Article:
She was, like so many, profoundly changed by the 1960s. Rich married Harvard University economist Alfred Conrad in 1953 and they had three sons. But she left him in 1970 and eventually lived with her partner, writer and editor Michelle Cliff. She used her experiences as a mother to write “Of Woman Born,” her groundbreaking feminist critique of pregnancy, childbirth and motherhood, published in 1976.

"Rich is one of the few poets who can deal with political issues in her poems without letting them degenerate into social realism," Erica Jong once wrote.

Unlike most American writers, Rich believed art and politics not only could co-exist, but must co-exist. She considered herself a socialist because “socialism represents moral value - the dignity and human rights of all citizens,” she told the San Francisco Chronicle in 2005. “That is, the resources of a society should be shared and the wealth redistributed as widely as possible.”

"She was very courageous and very outspoken and very clear," said her longtime friend W.S. Merwin, the Pulitzer Prize-winning poet. "She was a real original, and whatever she said came straight out of herself."

As Merwin noted, Rich was a hard poet to define because she went through so many phases. Or, as Rich wrote in “Delta,” ’’If you think you can grasp me, think again.”

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Fry sends poignant message to LGBT children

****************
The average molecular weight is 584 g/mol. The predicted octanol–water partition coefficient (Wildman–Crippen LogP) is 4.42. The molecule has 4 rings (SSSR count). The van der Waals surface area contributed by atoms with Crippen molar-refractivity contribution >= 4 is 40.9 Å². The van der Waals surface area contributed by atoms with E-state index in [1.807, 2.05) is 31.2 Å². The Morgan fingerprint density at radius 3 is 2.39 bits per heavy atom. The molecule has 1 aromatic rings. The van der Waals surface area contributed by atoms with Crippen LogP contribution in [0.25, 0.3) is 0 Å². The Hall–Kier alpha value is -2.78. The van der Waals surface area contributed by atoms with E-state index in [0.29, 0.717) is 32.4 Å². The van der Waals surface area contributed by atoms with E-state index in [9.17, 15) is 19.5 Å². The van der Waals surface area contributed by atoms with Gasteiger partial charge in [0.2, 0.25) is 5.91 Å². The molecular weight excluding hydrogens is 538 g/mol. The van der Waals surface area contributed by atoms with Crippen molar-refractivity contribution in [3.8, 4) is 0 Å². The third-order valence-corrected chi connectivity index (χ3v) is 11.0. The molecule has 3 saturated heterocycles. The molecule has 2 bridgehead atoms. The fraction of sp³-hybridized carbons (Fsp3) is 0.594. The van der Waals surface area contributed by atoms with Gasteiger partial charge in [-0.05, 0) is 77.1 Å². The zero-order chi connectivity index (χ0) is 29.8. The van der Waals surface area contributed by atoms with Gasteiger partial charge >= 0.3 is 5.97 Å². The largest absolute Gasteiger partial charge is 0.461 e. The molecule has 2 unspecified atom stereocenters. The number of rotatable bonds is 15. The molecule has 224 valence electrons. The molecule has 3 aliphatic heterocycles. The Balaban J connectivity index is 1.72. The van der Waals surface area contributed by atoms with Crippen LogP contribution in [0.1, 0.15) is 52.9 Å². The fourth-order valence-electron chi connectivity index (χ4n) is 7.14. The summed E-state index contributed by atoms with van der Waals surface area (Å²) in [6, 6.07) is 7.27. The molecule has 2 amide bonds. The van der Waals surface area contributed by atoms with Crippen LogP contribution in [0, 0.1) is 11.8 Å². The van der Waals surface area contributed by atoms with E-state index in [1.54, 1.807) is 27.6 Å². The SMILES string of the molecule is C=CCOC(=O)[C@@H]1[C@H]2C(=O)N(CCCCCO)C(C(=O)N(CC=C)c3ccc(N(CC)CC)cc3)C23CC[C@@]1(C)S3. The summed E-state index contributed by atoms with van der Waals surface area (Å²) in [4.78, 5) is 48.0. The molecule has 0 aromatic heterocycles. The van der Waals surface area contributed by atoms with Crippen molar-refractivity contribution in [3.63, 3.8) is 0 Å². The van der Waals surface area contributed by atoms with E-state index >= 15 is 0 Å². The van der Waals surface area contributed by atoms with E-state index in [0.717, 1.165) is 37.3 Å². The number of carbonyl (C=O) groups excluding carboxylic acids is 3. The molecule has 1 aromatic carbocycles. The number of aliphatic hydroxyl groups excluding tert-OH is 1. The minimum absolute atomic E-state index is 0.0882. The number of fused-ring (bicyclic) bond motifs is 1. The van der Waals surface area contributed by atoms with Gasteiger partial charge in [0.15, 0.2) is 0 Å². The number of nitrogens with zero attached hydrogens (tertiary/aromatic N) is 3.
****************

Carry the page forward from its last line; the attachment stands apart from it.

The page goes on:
Stephen Fry would tell 10-year-old self ‘don’t feel guilty about what you feel’
Stephen Fry

Stephen Fry sends a poignant message to LGBT children everywhere in an interview published in the New Zealand Herald today.

When asked ‘what piece of advice would you give to Stephen Fry, aged 10 during a 12-question interview, Fry replies:

‘You’re not alone. Everything you feel is fine. Only feel guilty about things you have done that are mean and cheap and unkind. Don’t feel guilty about what you feel, no matter what the world might think.’

The comedian and Twitter-addict continues with a message about the value of literature. ‘Everyone is scared inside, not just you,’ he says. ‘That’s why reading is so good. Keep doing it. Writers are people brave enough to make you feel better about being human because they’re not afraid to reveal their own frailties, weaknesses, desires, failures, and appetites.’

Fry is currently in New Zealand filming scenes for The Hobbit prequel to the Lord of the Rings trilogy, and has recently sided with a Southampton pub in a legal challenge attempting to force the pub to re-name. He Tweeted: ‘Sometimes I’m ashamed of the business I’m in, what pointless, self-defeating bullying’.